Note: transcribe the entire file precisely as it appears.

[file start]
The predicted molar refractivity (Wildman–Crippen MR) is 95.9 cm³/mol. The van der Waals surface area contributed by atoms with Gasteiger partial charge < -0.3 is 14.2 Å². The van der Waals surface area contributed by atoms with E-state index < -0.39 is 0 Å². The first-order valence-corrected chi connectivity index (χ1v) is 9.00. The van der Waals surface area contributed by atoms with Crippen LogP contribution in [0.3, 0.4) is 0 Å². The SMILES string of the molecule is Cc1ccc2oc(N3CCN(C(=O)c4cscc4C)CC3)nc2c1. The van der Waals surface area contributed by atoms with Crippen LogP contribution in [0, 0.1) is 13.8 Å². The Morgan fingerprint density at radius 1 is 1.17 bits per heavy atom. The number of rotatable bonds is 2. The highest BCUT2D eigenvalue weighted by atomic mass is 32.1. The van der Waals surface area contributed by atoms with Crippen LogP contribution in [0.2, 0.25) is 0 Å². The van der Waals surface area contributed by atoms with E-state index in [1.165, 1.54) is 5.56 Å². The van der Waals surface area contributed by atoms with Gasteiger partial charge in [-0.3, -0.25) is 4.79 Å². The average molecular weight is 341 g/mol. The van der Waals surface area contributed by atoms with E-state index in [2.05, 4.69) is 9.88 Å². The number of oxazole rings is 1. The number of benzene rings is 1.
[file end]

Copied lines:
The predicted molar refractivity (Wildman–Crippen MR) is 95.9 cm³/mol. The van der Waals surface area contributed by atoms with Gasteiger partial charge < -0.3 is 14.2 Å². The van der Waals surface area contributed by atoms with E-state index < -0.39 is 0 Å². The first-order valence-corrected chi connectivity index (χ1v) is 9.00. The van der Waals surface area contributed by atoms with Crippen LogP contribution in [0.3, 0.4) is 0 Å². The SMILES string of the molecule is Cc1ccc2oc(N3CCN(C(=O)c4cscc4C)CC3)nc2c1. The van der Waals surface area contributed by atoms with Crippen LogP contribution in [0, 0.1) is 13.8 Å². The Morgan fingerprint density at radius 1 is 1.17 bits per heavy atom. The number of rotatable bonds is 2. The highest BCUT2D eigenvalue weighted by atomic mass is 32.1. The van der Waals surface area contributed by atoms with Crippen LogP contribution in [0.2, 0.25) is 0 Å². The van der Waals surface area contributed by atoms with E-state index in [1.165, 1.54) is 5.56 Å². The van der Waals surface area contributed by atoms with Gasteiger partial charge in [-0.3, -0.25) is 4.79 Å². The average molecular weight is 341 g/mol. The van der Waals surface area contributed by atoms with E-state index in [2.05, 4.69) is 9.88 Å². The number of oxazole rings is 1. The number of benzene rings is 1.